The Women Veterans Center, run out of the Multi-Services Center, launched in 2014 to address a relatively new phenomenon: Women are the fastest growing population of veterans, and their needs are often very different than men. Now, the organization serves several hundred women and their families, with employment and other services, as well as opportunities to just be in a safe space together, for monthly dinners, yoga, mindfulness and the like. You can donate to them, or order from their Amazon wish list for snacks, personal hygiene and household items.
6. Support transgender vets
The National Center for Transgender Equality (NCTE) estimates that there are over 134,000 American transgender veterans, and that more than 15,000 transgender people are serving in the military today. Conditions have improved for these service members, but major barriers still exist—both socially and within governmental agencies. To help, you could donate to organizations that are working to create more equity for transgender members of the military, such as the NCTE, and the Transgender American Veterans Association (TAVA). If donating isn’t your thing, TAVA offers some cool merchandise–like tees and tank tops with the TAVA logo.
7. Hire a vet
The Greater Phila Veterans Network has three goals: Helping vets find work; running a Veterans Entrepreneurship Program; and educating employers on the benefits of hiring vets. Among those benefits: Federal tax credits. They also offer best practices guides, and other resources for companies looking to find qualified veterans. And they hold an annual “Veteran Shark Tank,” presented by Comcast NBCUniversal, featuring local “vetrepreneurs” competing for a $50,000 cash prize—scheduled this year for December 6. (Last year’s virtual event was the biggest since it launched in 2012.)
Philly’s chapter of the Society for Human Resources also offers some guides for employees on how and why to bring vets into their company.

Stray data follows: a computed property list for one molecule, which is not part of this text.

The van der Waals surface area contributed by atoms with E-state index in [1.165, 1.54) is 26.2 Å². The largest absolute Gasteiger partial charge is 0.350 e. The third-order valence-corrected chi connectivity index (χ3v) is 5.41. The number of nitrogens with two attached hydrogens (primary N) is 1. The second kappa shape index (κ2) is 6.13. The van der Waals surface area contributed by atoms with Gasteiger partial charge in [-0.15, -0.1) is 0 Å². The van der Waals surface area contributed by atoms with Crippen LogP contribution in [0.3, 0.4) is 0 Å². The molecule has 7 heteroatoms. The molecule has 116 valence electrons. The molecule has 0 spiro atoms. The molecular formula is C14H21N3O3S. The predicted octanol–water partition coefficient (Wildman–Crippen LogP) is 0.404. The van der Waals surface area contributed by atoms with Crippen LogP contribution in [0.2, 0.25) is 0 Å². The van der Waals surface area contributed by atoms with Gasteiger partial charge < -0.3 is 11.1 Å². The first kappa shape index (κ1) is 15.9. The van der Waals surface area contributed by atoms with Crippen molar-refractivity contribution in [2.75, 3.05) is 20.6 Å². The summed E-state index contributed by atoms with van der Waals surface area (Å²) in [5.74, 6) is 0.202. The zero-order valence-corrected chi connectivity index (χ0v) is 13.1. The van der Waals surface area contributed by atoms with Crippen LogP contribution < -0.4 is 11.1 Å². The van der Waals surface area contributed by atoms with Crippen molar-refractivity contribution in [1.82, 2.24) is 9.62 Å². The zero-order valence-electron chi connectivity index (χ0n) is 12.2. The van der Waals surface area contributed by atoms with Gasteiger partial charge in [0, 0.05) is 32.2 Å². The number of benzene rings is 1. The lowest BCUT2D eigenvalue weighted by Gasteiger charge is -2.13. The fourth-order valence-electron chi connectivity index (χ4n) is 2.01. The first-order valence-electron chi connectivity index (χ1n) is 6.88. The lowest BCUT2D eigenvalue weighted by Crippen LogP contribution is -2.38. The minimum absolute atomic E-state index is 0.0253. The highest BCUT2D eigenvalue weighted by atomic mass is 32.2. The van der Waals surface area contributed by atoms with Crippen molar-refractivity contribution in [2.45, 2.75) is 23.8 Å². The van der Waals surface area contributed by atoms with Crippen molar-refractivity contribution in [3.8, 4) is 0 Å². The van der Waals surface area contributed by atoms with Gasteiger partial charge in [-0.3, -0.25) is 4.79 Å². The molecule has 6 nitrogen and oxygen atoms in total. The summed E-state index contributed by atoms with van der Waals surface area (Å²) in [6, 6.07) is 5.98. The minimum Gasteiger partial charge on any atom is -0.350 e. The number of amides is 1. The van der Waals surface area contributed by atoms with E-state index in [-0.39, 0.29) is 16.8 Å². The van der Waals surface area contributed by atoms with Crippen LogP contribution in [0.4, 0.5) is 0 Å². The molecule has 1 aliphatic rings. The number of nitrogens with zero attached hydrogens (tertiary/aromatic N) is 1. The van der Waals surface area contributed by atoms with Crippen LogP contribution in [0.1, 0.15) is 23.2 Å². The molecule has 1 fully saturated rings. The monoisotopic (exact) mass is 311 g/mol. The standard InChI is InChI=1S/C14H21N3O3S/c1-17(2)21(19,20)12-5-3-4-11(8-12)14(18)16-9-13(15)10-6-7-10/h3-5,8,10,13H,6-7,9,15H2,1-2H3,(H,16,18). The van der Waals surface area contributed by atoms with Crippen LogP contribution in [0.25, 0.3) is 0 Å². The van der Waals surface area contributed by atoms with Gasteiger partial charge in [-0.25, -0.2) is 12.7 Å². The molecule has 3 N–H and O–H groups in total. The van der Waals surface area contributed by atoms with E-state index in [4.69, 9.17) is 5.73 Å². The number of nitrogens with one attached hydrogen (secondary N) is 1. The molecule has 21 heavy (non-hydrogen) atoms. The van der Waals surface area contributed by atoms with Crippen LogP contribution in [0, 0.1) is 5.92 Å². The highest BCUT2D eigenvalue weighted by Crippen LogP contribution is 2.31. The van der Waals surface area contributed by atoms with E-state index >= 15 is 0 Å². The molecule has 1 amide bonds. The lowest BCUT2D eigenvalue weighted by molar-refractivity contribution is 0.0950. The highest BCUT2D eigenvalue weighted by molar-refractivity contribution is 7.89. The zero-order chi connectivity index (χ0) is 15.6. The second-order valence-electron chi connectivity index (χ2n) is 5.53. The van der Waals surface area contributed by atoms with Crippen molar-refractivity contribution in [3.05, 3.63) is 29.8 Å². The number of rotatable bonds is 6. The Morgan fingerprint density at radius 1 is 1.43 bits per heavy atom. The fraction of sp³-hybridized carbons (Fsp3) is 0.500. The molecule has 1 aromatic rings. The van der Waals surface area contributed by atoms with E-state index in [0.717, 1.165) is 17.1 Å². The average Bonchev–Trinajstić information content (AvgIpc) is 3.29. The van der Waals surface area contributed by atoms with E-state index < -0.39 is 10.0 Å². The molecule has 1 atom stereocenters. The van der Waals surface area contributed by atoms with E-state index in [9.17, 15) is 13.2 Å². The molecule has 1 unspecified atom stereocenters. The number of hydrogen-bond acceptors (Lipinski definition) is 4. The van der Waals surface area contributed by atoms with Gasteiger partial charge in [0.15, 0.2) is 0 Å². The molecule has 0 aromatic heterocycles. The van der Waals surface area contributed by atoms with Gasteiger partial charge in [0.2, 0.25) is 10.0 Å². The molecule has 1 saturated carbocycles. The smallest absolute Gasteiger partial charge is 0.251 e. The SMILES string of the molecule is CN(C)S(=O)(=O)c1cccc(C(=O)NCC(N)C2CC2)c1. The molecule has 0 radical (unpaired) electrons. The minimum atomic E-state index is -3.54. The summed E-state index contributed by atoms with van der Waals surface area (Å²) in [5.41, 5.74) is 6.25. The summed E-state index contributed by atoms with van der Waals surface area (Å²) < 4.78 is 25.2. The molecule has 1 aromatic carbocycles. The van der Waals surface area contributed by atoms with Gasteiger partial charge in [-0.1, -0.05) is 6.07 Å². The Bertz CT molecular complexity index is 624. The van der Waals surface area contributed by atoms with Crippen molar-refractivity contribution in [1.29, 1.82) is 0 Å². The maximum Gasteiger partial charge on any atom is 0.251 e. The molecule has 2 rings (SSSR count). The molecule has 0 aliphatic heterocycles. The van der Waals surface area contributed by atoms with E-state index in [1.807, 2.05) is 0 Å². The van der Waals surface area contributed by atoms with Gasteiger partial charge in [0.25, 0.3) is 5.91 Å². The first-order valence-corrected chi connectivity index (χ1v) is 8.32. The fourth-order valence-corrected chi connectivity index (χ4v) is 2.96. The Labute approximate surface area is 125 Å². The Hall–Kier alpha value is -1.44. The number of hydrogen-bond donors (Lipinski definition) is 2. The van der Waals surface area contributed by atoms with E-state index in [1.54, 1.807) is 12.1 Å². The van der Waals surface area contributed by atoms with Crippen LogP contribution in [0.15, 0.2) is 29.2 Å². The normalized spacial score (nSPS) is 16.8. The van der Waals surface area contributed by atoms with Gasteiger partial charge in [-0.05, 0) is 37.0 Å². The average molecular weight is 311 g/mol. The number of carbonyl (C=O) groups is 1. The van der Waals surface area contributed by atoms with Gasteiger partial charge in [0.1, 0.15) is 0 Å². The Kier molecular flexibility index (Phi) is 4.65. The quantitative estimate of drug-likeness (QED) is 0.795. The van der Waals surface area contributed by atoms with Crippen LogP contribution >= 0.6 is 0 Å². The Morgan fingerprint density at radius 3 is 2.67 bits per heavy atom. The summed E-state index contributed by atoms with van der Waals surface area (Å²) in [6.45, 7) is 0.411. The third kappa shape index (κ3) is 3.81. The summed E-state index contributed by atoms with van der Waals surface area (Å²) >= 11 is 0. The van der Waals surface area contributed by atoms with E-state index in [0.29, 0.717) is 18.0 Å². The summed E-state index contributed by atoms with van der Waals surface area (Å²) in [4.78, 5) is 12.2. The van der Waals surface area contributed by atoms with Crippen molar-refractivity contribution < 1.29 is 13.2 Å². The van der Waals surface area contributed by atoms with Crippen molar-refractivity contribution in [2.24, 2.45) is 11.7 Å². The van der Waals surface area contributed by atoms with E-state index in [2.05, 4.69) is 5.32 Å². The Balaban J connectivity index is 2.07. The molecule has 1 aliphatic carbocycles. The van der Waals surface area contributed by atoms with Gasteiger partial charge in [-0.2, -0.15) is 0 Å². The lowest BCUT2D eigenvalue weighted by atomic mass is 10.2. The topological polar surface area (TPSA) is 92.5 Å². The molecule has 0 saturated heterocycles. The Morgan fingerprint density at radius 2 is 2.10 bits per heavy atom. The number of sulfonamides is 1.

8. Send care packages to active duty troops
At Philly’s Hero Care Packages, CEO Jack Wray, a former Naval officer, says he remembers the joy of getting a care package from home—and the disappointment on sailor’s faces when they got nothing they wanted. Now, his Philly-based company makes it easy to send gift boxes to soldiers and sailors around the world. On Wray’s site, you can either choose items to mail, donate towards a $39.99 pre-set gift box, or sign up for a subscription to send a box every month.
9. Be informed
There are more than 1 million active duty soldiers in our Armed Forces today—even if they’re activities tend to fall below most of our radars. Follow Iraq and Afghanistan Veterans of America (IAVA), an advocacy organization for post 9-11 vets, for the latest on what’s happening in Congress.
10. Volunteer to help vets
The Veterans Administration uses volunteers for everything from transporting and helping patients with medical appointments, to helping with admin support for the city’s bust veterans hospital in University City.
11. Volunteer alongside vets
The Mission Continues is clear in its mission: To give vets the opportunity to continue serving their communities, even after their tours are done. In Philly, the group has spent hours renovating sports fields and courts at Kensington’s Thomas Alva Edison High School (which lost more students in Vietnam than any other school in the country), as well as on other service projects in the area. See upcoming projects here.
Just vote. It really is the least you can do.
Header photo by IIONA VIRGIN / Unsplash